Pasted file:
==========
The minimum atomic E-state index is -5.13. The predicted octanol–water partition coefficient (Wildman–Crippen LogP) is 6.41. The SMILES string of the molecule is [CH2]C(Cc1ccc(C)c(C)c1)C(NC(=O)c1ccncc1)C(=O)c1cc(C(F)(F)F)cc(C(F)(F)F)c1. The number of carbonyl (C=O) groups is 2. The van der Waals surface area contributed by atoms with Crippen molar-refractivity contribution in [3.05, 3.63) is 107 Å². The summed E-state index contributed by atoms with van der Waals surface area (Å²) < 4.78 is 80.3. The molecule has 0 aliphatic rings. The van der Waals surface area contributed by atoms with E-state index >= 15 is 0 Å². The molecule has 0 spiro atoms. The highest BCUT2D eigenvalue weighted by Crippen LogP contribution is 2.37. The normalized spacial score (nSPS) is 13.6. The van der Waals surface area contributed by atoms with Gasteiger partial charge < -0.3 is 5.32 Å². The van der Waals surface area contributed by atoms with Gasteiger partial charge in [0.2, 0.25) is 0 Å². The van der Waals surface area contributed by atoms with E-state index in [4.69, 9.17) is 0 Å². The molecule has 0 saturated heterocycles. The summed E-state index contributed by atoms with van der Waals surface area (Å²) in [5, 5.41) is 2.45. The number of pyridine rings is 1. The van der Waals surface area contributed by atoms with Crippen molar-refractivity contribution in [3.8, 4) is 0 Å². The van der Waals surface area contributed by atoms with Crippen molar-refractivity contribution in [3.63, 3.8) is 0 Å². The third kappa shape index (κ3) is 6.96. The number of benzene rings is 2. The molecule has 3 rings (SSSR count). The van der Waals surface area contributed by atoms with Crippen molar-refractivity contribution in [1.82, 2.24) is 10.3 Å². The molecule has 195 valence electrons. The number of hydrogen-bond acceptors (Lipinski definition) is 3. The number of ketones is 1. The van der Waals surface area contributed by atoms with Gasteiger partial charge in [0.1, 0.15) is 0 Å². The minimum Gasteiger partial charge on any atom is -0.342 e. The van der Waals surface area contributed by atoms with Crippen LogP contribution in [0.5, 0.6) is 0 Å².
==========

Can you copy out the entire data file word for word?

The minimum atomic E-state index is -5.13. The predicted octanol–water partition coefficient (Wildman–Crippen LogP) is 6.41. The SMILES string of the molecule is [CH2]C(Cc1ccc(C)c(C)c1)C(NC(=O)c1ccncc1)C(=O)c1cc(C(F)(F)F)cc(C(F)(F)F)c1. The number of carbonyl (C=O) groups is 2. The van der Waals surface area contributed by atoms with Crippen molar-refractivity contribution in [3.05, 3.63) is 107 Å². The summed E-state index contributed by atoms with van der Waals surface area (Å²) < 4.78 is 80.3. The molecule has 0 aliphatic rings. The van der Waals surface area contributed by atoms with E-state index >= 15 is 0 Å². The molecule has 0 spiro atoms. The highest BCUT2D eigenvalue weighted by Crippen LogP contribution is 2.37. The normalized spacial score (nSPS) is 13.6. The van der Waals surface area contributed by atoms with Gasteiger partial charge < -0.3 is 5.32 Å². The van der Waals surface area contributed by atoms with Gasteiger partial charge in [0.2, 0.25) is 0 Å². The van der Waals surface area contributed by atoms with E-state index in [4.69, 9.17) is 0 Å². The molecule has 0 saturated heterocycles. The summed E-state index contributed by atoms with van der Waals surface area (Å²) in [5, 5.41) is 2.45. The number of pyridine rings is 1. The van der Waals surface area contributed by atoms with Crippen molar-refractivity contribution in [3.8, 4) is 0 Å². The van der Waals surface area contributed by atoms with Crippen molar-refractivity contribution in [3.63, 3.8) is 0 Å². The third kappa shape index (κ3) is 6.96. The number of benzene rings is 2. The molecule has 3 rings (SSSR count). The van der Waals surface area contributed by atoms with Crippen molar-refractivity contribution in [1.82, 2.24) is 10.3 Å². The molecule has 195 valence electrons. The number of hydrogen-bond acceptors (Lipinski definition) is 3. The number of ketones is 1. The van der Waals surface area contributed by atoms with Gasteiger partial charge in [0.1, 0.15) is 0 Å². The minimum Gasteiger partial charge on any atom is -0.342 e. The van der Waals surface area contributed by atoms with Crippen LogP contribution in [0.5, 0.6) is 0 Å².